In addition, there are logistical issues when it comes to creating a fair schedule for a team situated in London — playing eight games at home and eight games in the U.S. and vice versa for the teams traveling abroad.
The team in London would have to do multiple-game swings in America to address the travel issue, which would necessitate setting up a home base somewhere in the U.S. to practice. NFL schedule makers would have to be cognizant of the teams visiting London. For example, West Coast teams like the Rams and Seahawks would have to play as far east as possible the week before their London trip, and they would either practice somewhere on the East Coast or in London in the week leading up to that game.
Due to the timezone challenges, Sunday games in London would have to start at 6 p.m. or 9 p.m locally to fit in the American television windows. Monday night or Sunday night games would not be possible in London. Also, the quick turnaround nature of the playoffs could cause some scheduling gymnastics when it came to trying to get a U.S.-based team to London on short notice.
But all of those issues seem more like manageable dynamics than deal-breaking hindrances.
“It’s a little bit like, going back to 2007 when we announced the very first game, there were a lot of people with concerns and legitimate concerns,” Kirkwood said. “And you have coaches that are creatures of habit. They like routine and they don’t want to be seen as pioneers. The only pioneers they want to be are of winning championship games. And somewhere along the line we made a decision and worked hard to alleviate those concerns.
“I think the market is close to being ready.”
And now there might be a team willing to take the plunge.
The decision to make the 110-mile move from San Diego to Los Angeles ultimately rested on Spanos’ shoulders. But extenuating circumstances, created by California’s reluctance to spend public money to build city- or state-owned venues for professional sports teams, plus the NFL’s miscalculation on how to deal with that reality, helped force his hand.
In fact, the NFL had one last chance to address the unique circumstances the Chargers faced in San Diego — obstacles that teams in Minnesota, Atlanta and Dallas and many others didn’t deal with while forging public/private stadium partnerships in their markets. But when the NFL owners’ finance and stadium committees opted against kicking in more league money to help bridge the financial gap, the Chargers’ fate in San Diego was essentially sealed.
Spanos decided to exercise the option given to him by the NFL to join the Rams in L.A. as tenants in the new privately funded stadium that Rams owner Stan Kroenke was building as part of the 298-acre stadium and entertainment district in Inglewood. Even at the time, it was viewed as the best of two less-than-ideal options for Spanos.
“But remember what their choices were,” a high-ranking league official told The Athletic. “They were never getting a deal done in San Diego. So they should have stayed and played in a decrepit building that was falling apart?”
Nearly three years into their new life in Los Angeles, the Chargers face an uphill climb to create their niche. Meanwhile in London, everything is in place to welcome them, including the brand-new Tottenham Hotspur Stadium, which was built with both the English Premier League and the NFL in mind. It opened in April 2019 and hosted two of this year’s four London games.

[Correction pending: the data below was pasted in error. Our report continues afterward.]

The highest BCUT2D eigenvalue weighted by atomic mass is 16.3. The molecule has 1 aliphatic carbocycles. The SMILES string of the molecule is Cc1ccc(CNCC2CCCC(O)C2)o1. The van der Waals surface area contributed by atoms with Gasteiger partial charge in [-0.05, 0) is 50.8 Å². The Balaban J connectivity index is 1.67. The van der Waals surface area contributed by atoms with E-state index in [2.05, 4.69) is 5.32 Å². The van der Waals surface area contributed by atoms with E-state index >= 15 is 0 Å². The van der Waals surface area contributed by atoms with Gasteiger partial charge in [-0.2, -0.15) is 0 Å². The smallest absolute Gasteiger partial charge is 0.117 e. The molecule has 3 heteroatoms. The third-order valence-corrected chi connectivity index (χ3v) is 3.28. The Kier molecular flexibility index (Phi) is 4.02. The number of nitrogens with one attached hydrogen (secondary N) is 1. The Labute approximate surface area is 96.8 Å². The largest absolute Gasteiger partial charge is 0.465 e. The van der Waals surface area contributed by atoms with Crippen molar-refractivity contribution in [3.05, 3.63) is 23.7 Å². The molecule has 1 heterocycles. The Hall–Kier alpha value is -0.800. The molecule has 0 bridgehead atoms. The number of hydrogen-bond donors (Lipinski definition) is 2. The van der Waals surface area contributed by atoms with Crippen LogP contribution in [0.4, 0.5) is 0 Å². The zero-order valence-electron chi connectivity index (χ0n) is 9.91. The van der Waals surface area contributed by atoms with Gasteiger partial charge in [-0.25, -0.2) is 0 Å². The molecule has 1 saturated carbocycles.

“We have created a new landmark in London, one that is truly global, and one that will stage the world’s two most popular sports, Premier League football and NFL, along with many other sports and world-class entertainment,” said Daniel Levy, the chairman of Tottenham Hotspur. “This partnership with the NFL has enabled us to push the boundaries of stadium design. It is something that has never been done before anywhere in the world.”
Could the Chargers take that one step further?
“If you do something transformational, you want it to be additive. You don’t want it to be taking away from anything. But if someone wants to do it, I think the fanbase has shown that they are there,” Kirkwood said. “I go back to how the international series was first positioned to owners back in 2006 when they first voted. Which was, ‘We’re the biggest sport domestically,’ but if you actually want to think a generation or two generations time, you have to keep thinking like our forefathers did in terms of how do you stretch yourself, how do you test yourself?”
The Chargers and the NFL could be poised to make that leap.
Will Brinson of CBSSports.com sees four-week travel blocks:
Chargers to the AFC South
In this situation, the Chargers and Texans would flip divisions, with the Texans moving to the AFC West and the Chargers moving to the AFC South. From an “integrity of the history of the game” standpoint (basically don’t burn down tradition for money), this would make the most sense. The Chargers already left San Diego and are moving to London in this hypothetical, so we’re not going to get too caught up in their sense of tradition. They’re nomads at this point. The AFC South was created in 2002. It has no real historical significance outside of the Colts (not from Indy!) and Texans (expansion team!) not liking each other. The Jaguars are another expansion team and the Titans moved from Houston. The tradition is not rich here. Shifting around the division wouldn’t be a big deal.